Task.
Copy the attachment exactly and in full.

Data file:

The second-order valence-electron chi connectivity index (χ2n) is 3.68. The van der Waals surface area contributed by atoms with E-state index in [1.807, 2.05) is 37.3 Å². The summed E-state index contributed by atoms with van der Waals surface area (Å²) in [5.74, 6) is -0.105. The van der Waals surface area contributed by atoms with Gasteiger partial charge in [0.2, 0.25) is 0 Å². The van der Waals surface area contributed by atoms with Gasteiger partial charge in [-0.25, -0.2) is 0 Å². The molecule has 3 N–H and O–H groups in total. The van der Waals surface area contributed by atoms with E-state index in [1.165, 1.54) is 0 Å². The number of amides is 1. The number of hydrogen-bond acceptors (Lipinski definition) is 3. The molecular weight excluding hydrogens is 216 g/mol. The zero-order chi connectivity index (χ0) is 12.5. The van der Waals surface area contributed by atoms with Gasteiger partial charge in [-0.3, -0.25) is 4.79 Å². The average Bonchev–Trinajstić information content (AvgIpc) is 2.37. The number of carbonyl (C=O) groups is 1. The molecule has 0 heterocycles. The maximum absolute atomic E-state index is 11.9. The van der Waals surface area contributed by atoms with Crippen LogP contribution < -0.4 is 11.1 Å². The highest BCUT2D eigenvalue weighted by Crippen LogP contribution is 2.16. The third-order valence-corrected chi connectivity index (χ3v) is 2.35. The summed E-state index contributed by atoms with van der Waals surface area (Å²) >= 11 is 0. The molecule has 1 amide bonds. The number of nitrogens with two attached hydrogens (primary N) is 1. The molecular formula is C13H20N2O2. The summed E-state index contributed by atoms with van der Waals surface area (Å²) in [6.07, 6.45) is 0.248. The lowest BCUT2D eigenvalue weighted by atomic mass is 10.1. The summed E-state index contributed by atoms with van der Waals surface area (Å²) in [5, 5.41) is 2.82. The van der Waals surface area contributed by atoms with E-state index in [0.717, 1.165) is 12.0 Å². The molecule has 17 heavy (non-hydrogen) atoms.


The second-order valence-electron chi connectivity index (χ2n) is 3.68. The van der Waals surface area contributed by atoms with E-state index in [1.807, 2.05) is 37.3 Å². The summed E-state index contributed by atoms with van der Waals surface area (Å²) in [5.74, 6) is -0.105. The van der Waals surface area contributed by atoms with Gasteiger partial charge in [0.2, 0.25) is 0 Å². The van der Waals surface area contributed by atoms with Gasteiger partial charge in [-0.25, -0.2) is 0 Å². The molecule has 3 N–H and O–H groups in total. The van der Waals surface area contributed by atoms with E-state index in [1.165, 1.54) is 0 Å². The number of amides is 1. The number of hydrogen-bond acceptors (Lipinski definition) is 3. The molecular weight excluding hydrogens is 216 g/mol. The zero-order chi connectivity index (χ0) is 12.5. The van der Waals surface area contributed by atoms with Gasteiger partial charge in [-0.3, -0.25) is 4.79 Å². The average Bonchev–Trinajstić information content (AvgIpc) is 2.37. The number of carbonyl (C=O) groups is 1. The molecule has 0 heterocycles. The maximum absolute atomic E-state index is 11.9. The van der Waals surface area contributed by atoms with Crippen LogP contribution < -0.4 is 11.1 Å². The highest BCUT2D eigenvalue weighted by Crippen LogP contribution is 2.16. The third-order valence-corrected chi connectivity index (χ3v) is 2.35. The summed E-state index contributed by atoms with van der Waals surface area (Å²) >= 11 is 0. The molecule has 1 amide bonds. The number of nitrogens with two attached hydrogens (primary N) is 1. The molecular formula is C13H20N2O2. The summed E-state index contributed by atoms with van der Waals surface area (Å²) in [6.07, 6.45) is 0.248. The lowest BCUT2D eigenvalue weighted by atomic mass is 10.1. The summed E-state index contributed by atoms with van der Waals surface area (Å²) in [5, 5.41) is 2.82. The van der Waals surface area contributed by atoms with E-state index in [0.717, 1.165) is 12.0 Å². The molecule has 17 heavy (non-hydrogen) atoms.